To paraphrase the late Brucie; ‘Hasn’t Nissan done well?’  They have certainly hit the jackpot with the Qashqai model.

Since its launch in 2006, it has created almost two million sales. In 2013, came the second generation, and now we have a refresh.

Never underestimate the savageness of the Compact Crossover SUV market: Nissan certainly don’t, and this latest offering, built in Sunderland for the UK and European market, has raised the already high, bar even further.

Competitors in the marketplace include the futuristic-looking RAV4 by Toyota, the competent but slightly dowdy CR-V by Honda, and the Tiguan from the humble-pie-eating Volkswagen. Yes, yes, I know, I have omitted the Renault Kadjar, because, as we all know, they are now siblings in the Renault-Nissan Alliance, a global motoring family which, together, sells more than one in 10 new cars worldwide. To me, they are very similar and the only way to differentiate really is to ask yourself which badge you would like on the nose and whether to support the UK or French market.

I find it strange that such a large, profitable and confident car producer as Nissan, while producing a great car, have not taken more of a risk with the kerbside styling: it’s OK, but about as exciting-looking as a pair of slippers.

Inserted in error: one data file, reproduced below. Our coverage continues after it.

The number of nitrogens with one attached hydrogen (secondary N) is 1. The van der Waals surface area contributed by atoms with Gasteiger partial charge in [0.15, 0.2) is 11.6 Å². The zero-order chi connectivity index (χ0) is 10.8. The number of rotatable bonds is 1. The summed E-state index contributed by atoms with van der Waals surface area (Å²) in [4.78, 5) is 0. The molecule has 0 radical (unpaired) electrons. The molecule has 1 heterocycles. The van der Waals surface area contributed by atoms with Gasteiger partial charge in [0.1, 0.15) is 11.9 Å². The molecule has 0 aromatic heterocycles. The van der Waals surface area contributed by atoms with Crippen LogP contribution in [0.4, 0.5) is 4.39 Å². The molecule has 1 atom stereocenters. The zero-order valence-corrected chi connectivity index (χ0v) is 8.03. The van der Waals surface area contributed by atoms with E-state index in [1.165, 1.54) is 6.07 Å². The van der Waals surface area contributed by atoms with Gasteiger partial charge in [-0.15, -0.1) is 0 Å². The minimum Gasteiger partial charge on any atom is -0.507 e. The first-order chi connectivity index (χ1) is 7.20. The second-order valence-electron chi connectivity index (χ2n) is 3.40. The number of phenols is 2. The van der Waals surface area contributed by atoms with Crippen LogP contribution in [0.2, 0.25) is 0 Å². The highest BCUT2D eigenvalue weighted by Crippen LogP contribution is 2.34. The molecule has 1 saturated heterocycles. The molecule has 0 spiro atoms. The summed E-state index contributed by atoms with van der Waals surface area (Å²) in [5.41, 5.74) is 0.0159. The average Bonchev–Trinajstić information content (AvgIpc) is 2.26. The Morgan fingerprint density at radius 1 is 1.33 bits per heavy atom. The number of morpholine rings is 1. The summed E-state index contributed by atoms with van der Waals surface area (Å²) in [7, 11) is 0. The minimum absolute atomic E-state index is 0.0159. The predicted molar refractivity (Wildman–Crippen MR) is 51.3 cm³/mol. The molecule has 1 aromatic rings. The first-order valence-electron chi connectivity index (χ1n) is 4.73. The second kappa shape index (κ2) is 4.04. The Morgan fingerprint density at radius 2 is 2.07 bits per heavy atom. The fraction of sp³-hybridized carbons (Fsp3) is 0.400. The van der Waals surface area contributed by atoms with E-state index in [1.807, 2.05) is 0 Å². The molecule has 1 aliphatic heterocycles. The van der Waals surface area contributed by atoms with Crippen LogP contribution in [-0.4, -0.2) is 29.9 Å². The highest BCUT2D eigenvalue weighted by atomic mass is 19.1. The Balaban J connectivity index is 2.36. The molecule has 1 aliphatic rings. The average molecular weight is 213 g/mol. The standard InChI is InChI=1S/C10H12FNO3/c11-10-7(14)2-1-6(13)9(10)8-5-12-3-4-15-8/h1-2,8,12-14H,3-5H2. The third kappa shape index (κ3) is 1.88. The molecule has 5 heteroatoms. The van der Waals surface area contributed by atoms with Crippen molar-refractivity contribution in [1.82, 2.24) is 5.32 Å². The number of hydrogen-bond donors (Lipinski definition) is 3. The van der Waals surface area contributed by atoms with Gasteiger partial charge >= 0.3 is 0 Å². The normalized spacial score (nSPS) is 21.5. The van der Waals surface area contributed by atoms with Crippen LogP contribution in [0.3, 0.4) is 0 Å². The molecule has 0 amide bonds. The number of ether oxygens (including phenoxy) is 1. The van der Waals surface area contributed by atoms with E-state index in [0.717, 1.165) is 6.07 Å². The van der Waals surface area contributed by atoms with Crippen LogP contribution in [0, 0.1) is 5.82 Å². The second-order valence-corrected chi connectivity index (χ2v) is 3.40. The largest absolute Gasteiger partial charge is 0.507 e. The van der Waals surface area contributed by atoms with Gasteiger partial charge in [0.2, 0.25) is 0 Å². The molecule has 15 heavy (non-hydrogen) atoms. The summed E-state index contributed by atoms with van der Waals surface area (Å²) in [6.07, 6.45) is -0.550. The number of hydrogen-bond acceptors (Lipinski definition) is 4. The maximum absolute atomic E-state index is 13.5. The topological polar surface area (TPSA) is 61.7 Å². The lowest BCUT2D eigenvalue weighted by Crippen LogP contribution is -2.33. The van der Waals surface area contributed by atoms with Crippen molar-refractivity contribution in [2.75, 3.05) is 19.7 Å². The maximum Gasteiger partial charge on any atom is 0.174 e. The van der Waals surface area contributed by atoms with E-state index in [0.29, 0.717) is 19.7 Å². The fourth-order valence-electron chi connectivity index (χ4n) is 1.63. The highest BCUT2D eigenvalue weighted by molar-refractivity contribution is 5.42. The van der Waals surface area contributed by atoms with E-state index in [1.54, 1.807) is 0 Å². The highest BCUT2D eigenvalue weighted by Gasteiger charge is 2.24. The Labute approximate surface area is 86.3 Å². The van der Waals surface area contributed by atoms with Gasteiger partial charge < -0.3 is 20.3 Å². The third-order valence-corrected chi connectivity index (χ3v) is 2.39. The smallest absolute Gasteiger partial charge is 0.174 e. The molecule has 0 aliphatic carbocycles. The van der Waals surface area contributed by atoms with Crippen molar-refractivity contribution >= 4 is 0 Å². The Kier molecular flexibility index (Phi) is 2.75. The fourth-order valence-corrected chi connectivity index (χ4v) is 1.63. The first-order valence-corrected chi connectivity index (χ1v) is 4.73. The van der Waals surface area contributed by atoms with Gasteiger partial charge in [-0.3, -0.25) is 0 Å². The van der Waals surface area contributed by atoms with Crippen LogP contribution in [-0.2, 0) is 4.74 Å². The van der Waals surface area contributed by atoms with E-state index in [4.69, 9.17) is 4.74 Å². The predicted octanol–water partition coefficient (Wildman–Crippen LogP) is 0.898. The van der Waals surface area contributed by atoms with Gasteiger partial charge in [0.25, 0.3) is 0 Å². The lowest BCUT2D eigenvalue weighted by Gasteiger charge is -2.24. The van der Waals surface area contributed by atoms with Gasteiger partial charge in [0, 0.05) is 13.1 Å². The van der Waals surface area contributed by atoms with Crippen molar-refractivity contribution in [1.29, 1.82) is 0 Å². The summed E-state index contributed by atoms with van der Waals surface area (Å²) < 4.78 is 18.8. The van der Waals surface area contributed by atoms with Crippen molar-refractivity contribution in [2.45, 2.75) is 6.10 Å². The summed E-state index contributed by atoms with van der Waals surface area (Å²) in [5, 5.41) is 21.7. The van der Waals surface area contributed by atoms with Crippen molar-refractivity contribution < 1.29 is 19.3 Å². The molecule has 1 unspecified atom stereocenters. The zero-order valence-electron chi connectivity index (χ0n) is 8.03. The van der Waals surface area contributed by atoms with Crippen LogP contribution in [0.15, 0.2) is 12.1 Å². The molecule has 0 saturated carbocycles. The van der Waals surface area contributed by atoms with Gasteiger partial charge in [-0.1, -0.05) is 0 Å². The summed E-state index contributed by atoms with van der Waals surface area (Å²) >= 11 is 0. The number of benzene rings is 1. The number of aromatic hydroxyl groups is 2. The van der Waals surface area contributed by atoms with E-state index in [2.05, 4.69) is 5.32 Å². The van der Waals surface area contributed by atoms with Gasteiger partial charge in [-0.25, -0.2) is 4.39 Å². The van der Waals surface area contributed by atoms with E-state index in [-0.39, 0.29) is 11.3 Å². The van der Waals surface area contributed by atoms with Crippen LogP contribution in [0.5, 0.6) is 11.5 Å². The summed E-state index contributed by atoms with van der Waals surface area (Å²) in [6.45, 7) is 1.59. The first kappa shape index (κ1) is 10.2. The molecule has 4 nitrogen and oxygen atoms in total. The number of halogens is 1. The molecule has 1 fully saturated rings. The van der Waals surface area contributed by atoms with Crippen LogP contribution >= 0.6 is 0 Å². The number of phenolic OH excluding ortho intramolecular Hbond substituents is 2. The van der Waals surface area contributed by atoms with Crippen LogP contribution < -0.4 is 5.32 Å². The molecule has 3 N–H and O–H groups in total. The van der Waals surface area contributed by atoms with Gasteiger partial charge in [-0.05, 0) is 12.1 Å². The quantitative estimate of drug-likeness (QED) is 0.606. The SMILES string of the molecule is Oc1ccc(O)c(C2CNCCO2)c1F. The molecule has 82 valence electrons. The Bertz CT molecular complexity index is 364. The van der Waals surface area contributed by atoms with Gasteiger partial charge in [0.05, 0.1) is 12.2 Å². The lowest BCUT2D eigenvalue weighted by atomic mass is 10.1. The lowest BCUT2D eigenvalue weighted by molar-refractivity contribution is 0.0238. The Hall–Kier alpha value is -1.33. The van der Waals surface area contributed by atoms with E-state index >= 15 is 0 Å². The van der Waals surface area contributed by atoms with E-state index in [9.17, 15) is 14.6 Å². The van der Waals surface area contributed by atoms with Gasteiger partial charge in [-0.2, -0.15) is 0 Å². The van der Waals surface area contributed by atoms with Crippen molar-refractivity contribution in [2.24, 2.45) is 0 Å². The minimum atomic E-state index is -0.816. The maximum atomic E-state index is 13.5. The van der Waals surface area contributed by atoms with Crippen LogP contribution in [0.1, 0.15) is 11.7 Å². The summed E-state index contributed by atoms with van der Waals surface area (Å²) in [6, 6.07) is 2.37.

Thankfully, it is better behind the wheel. Nissan have squeezed out 115 bhp from the tiddly 1.2-litre turbo-charge petrol engine I had in my test car. Without the burden of the all-wheel drive option and a sideboard full of heavy, rarely-used electronic gadgets, it will reach 60mph in 11 seconds, exceed the motorway speed limit by 45mph and still return over 45 miles to the gallon.

So, it’s neither a plodder nor a car that will attract the Constabulary unless you are being very foolish. The interior is calming, well-laid out and of very good quality, with superb seats; and at night, the welcome lights illuminate the underneath of the car with such brightness it would make a pimply, young petrol-head, dribble with jealousy.

Five can travel in comfort, and the boot is of a good size, with a hidden shelf below, albeit at the expense of a spare tyre.

As with other Nissan vehicles, you have three flavours to choose from: entry level Visia through to Acenta and topping out with Tekna, where you are indulged with Nissan’s Safety Shield Plus technology, which includes blind spot warning, moving object detection, rear cross traffic alert and intelligent park assist.

Opting for the range-topping Tekna+ model gets Nappa leather upholstery, electrically adjustable front seats, gloss silver roof rails and wing mirrors and a panoramic roof.

Nissan has been a slight victim of its own success and replacing it has been a tough brief. Other competitors may shine in other areas but few pull it all together in one package as well as Nissan have with the latest Qashqai.

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